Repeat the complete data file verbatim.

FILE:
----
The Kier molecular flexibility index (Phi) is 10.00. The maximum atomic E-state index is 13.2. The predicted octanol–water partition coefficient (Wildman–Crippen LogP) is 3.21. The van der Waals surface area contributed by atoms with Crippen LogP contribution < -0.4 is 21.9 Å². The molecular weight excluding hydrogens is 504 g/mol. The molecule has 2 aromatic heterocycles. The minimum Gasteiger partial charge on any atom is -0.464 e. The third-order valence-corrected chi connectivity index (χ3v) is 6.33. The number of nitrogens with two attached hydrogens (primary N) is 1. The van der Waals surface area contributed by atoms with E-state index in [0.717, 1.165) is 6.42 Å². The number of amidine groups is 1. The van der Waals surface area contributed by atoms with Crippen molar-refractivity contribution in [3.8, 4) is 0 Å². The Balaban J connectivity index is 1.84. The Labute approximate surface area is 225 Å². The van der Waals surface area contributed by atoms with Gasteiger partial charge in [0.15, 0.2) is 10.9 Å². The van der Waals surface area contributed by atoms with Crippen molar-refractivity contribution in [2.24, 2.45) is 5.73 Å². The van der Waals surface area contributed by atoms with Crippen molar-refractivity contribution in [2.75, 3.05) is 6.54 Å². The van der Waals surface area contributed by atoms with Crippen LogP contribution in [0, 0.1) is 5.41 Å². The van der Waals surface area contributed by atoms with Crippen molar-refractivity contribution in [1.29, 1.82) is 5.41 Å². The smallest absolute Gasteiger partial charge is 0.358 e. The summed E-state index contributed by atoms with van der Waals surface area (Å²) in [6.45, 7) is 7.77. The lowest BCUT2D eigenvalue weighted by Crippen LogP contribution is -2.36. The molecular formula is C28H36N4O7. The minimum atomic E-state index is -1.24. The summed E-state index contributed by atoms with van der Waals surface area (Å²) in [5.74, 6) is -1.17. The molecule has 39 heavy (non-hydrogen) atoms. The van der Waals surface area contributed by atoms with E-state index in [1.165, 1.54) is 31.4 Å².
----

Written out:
The Kier molecular flexibility index (Phi) is 10.00. The maximum atomic E-state index is 13.2. The predicted octanol–water partition coefficient (Wildman–Crippen LogP) is 3.21. The van der Waals surface area contributed by atoms with Crippen LogP contribution < -0.4 is 21.9 Å². The molecular weight excluding hydrogens is 504 g/mol. The molecule has 2 aromatic heterocycles. The minimum Gasteiger partial charge on any atom is -0.464 e. The third-order valence-corrected chi connectivity index (χ3v) is 6.33. The number of nitrogens with two attached hydrogens (primary N) is 1. The van der Waals surface area contributed by atoms with E-state index in [0.717, 1.165) is 6.42 Å². The number of amidine groups is 1. The van der Waals surface area contributed by atoms with Crippen molar-refractivity contribution in [3.8, 4) is 0 Å². The Balaban J connectivity index is 1.84. The Labute approximate surface area is 225 Å². The van der Waals surface area contributed by atoms with Gasteiger partial charge in [0.15, 0.2) is 10.9 Å². The van der Waals surface area contributed by atoms with Crippen molar-refractivity contribution in [2.24, 2.45) is 5.73 Å². The van der Waals surface area contributed by atoms with Crippen molar-refractivity contribution in [2.75, 3.05) is 6.54 Å². The van der Waals surface area contributed by atoms with Crippen LogP contribution in [0, 0.1) is 5.41 Å². The van der Waals surface area contributed by atoms with Crippen molar-refractivity contribution in [1.29, 1.82) is 5.41 Å². The smallest absolute Gasteiger partial charge is 0.358 e. The summed E-state index contributed by atoms with van der Waals surface area (Å²) in [6.45, 7) is 7.77. The lowest BCUT2D eigenvalue weighted by Crippen LogP contribution is -2.36. The molecular formula is C28H36N4O7. The minimum atomic E-state index is -1.24. The summed E-state index contributed by atoms with van der Waals surface area (Å²) in [5.74, 6) is -1.17. The molecule has 39 heavy (non-hydrogen) atoms. The van der Waals surface area contributed by atoms with E-state index in [1.165, 1.54) is 31.4 Å².